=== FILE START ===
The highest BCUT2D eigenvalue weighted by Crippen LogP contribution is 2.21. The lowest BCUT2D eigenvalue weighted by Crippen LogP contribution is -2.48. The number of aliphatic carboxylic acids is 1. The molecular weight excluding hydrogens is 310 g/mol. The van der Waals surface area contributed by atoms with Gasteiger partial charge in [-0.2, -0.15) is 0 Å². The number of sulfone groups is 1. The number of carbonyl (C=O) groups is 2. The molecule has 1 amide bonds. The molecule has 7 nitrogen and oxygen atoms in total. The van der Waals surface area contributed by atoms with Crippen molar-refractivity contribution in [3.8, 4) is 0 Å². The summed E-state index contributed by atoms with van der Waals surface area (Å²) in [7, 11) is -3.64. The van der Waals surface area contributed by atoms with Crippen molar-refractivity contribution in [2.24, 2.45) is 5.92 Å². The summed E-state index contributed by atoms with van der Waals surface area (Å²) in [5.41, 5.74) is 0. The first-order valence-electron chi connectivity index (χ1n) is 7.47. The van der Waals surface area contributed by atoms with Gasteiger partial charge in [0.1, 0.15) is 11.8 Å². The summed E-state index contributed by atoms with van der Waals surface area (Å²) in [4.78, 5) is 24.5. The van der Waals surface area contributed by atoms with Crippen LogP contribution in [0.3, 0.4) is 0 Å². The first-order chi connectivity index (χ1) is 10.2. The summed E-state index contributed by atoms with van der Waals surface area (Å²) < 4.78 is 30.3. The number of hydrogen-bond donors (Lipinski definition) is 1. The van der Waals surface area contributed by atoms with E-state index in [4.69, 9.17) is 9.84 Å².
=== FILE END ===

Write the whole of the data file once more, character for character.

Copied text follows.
The highest BCUT2D eigenvalue weighted by Crippen LogP contribution is 2.21. The lowest BCUT2D eigenvalue weighted by Crippen LogP contribution is -2.48. The number of aliphatic carboxylic acids is 1. The molecular weight excluding hydrogens is 310 g/mol. The van der Waals surface area contributed by atoms with Gasteiger partial charge in [-0.2, -0.15) is 0 Å². The number of sulfone groups is 1. The number of carbonyl (C=O) groups is 2. The molecule has 1 amide bonds. The molecule has 7 nitrogen and oxygen atoms in total. The van der Waals surface area contributed by atoms with Crippen molar-refractivity contribution in [3.8, 4) is 0 Å². The summed E-state index contributed by atoms with van der Waals surface area (Å²) in [7, 11) is -3.64. The van der Waals surface area contributed by atoms with Crippen molar-refractivity contribution in [2.24, 2.45) is 5.92 Å². The summed E-state index contributed by atoms with van der Waals surface area (Å²) in [5.41, 5.74) is 0. The first-order valence-electron chi connectivity index (χ1n) is 7.47. The van der Waals surface area contributed by atoms with Gasteiger partial charge in [0.1, 0.15) is 11.8 Å². The summed E-state index contributed by atoms with van der Waals surface area (Å²) in [4.78, 5) is 24.5. The van der Waals surface area contributed by atoms with Crippen LogP contribution in [0.3, 0.4) is 0 Å². The first-order chi connectivity index (χ1) is 10.2. The summed E-state index contributed by atoms with van der Waals surface area (Å²) < 4.78 is 30.3. The number of hydrogen-bond donors (Lipinski definition) is 1. The van der Waals surface area contributed by atoms with E-state index in [4.69, 9.17) is 9.84 Å².